Tuesday 26 September 2017

HSE sharpening its scalpel as hospital meal costs hit €40

Restaurateurs baffled at prices paid for 'simple' dinners as health body runs €280m over budget

FINE DINING: Neven Maguire, who
runs McNeans, Co Cavan
FINE DINING: Neven Maguire, who runs McNeans, Co Cavan
HEALTH SERVICE MEALS
Maeve Sheehan

Maeve Sheehan

YOU'VE heard the joke about the concerned hospital consultant who asks his patient why he's off his food: "Have you seen what they've been serving lately?" Well, here's a new one.



A typical plate of meat and veg served up to patients in some Irish hospitals can cost as much as a slap-up lunch in one of Dublin's finest restaurants.

New figures comparing the cost of producing a meal across 32 hospitals showed that an orthopaedic hospital spent €40.60 on every meal it doled out to patients.

For that money, the hospital could have wheeled the patients around to Chapter One, Dublin's Michelin-starred restaurant, for a €36.50 three-course lunch of rabbit terrine, rare breed pork cheek and rhubarb and macaroon torte -- and still have change for the bus fare back to hospital.

The cost of hospital grub is even more astonishing given that the typical fare served up to hospital-bound patients consists of a lunch of soup, meat and two veg and jelly and ice cream, with a rubbery omelette to look forward to for tea.

The figures compiled by the Health Service Executive (HSE) show not only the high cost of producing a meal in some of the 32 hospitals but huge disparities between them.

While an orthopaedic hospital hit a high of €40.60 per meal, it managed to bring the cost down to an average of €25.65 over three months -- a price that would buy a lunch of quail, John Dory and chocolate fondant at Derry Clarke's Michelin starred L'Ecrivain restaurant. In contrast, the cost of producing meals at another orthopaedic hospital averaged €6.18 over three months.

A maternity hospital hit a high of €31.06 in the cost per meal but later brought the cost down to €8.44. The cheapest meal produced was €2.46 -- less than a Cafe Latte in Insomnia.

Nine of the 30 hospitals spent between €10 and €25.65 on every meal produced, while only six hospitals managed to keep the cost below €5.

The cost of hospital meals has bemused restaurateurs who face a daily battle in a highly competitive industry to keep their costs down while sourcing the best ingredients.

Celebrity chef Neven Maguire, who runs the award-winning McNeans in Cavan, said: "My restaurant produces a fantastic Sunday lunch of five courses for only €37.50 and we only use the best of the very best of local and in-season food -- top quality beef, chicken and duck," he said.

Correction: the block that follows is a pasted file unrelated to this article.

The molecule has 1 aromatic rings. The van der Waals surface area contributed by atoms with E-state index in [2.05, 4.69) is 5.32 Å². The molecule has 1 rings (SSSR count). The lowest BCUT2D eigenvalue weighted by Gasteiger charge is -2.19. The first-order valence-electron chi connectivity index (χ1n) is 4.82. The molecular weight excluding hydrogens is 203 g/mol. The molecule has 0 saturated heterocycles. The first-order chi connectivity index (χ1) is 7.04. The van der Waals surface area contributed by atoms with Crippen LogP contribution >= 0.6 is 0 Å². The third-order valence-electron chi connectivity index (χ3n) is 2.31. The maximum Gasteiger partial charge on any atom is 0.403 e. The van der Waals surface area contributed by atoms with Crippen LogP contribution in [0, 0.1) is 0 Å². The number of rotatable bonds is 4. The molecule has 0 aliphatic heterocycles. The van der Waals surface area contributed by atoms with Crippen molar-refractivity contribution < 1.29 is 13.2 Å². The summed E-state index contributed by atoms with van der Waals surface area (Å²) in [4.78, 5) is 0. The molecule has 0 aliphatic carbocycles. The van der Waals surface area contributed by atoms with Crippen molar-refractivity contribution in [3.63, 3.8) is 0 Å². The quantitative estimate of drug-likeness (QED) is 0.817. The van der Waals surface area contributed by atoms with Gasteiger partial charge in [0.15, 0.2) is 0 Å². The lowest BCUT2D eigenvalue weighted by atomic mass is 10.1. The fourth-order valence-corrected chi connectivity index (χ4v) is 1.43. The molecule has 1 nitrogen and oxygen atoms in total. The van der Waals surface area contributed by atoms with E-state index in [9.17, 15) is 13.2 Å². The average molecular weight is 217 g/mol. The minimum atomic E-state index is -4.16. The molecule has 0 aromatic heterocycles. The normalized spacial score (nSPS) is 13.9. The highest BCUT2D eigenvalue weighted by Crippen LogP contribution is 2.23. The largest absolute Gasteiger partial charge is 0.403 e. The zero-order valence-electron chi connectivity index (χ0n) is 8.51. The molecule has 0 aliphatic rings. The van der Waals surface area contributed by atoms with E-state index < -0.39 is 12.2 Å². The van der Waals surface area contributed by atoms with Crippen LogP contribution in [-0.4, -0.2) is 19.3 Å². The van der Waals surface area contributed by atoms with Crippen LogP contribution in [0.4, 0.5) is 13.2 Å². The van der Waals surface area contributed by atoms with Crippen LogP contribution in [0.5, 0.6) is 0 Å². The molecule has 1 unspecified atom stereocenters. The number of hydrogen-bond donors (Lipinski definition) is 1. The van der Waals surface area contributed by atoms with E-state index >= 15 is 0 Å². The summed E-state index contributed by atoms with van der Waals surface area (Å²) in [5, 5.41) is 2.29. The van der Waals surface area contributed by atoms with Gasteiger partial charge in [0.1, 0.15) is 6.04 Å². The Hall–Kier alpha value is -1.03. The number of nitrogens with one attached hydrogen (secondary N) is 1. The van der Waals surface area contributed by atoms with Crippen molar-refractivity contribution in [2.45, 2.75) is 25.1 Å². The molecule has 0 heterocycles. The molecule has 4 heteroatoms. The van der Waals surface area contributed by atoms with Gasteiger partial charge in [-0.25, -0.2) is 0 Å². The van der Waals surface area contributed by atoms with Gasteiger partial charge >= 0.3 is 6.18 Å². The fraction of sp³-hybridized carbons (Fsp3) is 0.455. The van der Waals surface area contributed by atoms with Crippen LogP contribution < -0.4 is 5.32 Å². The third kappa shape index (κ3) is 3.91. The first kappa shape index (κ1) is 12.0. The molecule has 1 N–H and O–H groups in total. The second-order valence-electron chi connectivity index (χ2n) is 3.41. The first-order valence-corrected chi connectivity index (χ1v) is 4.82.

"For that you get a choice of four different meals for each course. So I am absolutely shocked. . . I'd love to know how they're making up their costs. It seems like a very lucrative market to get into. I'd be happy to give them some advice."

Maguire speaks with first-hand experience of hospital food, having sampled it during a spell as a patient two years ago.

"It was nice but what I got was very simple, very basic food. How is it costing so much? It's pretty shocking."

The study of hospital food costs is the latest initiative in the drive to improve efficiency and value for money across the health service at a time when its financial situation becomes increasingly perilous.

The HSE is now reportedly running €280m over budget, which will almost certainly trigger deeper cuts to its expenditure.

Hospitals are spending millions producing meals for patients, washing bed linen, cleaning and security, but until recently the HSE was unable to measure whether the money was being well-spent.

As part of a new initiative called SupportStat -- aimed at measuring efficiency and performance -- hospitals are now required to submit monthly reports on catering and other "housekeeping" costs such as cleaning, laundry, portering and security.

The Sunday Independent obtained figures for the first three months under the Freedom of Information Act. The hospitals were not identified but the variance in the cost of "housekeeping" services was significant.



Figures on cleaning services, for example, showed that the cost of scrubbing a single square meter of a hospital building was €14.75 in one facility, compared to €2.01 in another. One maternity hospital spends €12.71 while another pays €6.51. The cost of cleaning a kilo of linen, meanwhile, varied from 29 cents to €2.37.

Hospitals may be called on to outsource some of their catering, cleaning, laundry and services if they cannot get the costs down.

The unit cost of producing a hospital meal is based on all the costs associated with catering, not just the food. Smaller hospitals may face bigger costs, while it's often easier for larger hospitals to keep them down.

In a letter accompanying the figures released to the Sunday Independent, Sean Bresnan, a director of support services in the HSE, said SupportStat would provide health service managers with an information databank which they'll use to measure performance across the country's hospitals, and will also help "define" where services should be outsourced.

The HSE estimates that hospitals launder 37 million pieces of linen, produce 15.6 million meals and pay for 4.5 million hours of cleaning every year.

Sunday Independent

Editor's Choice

Also in Irish News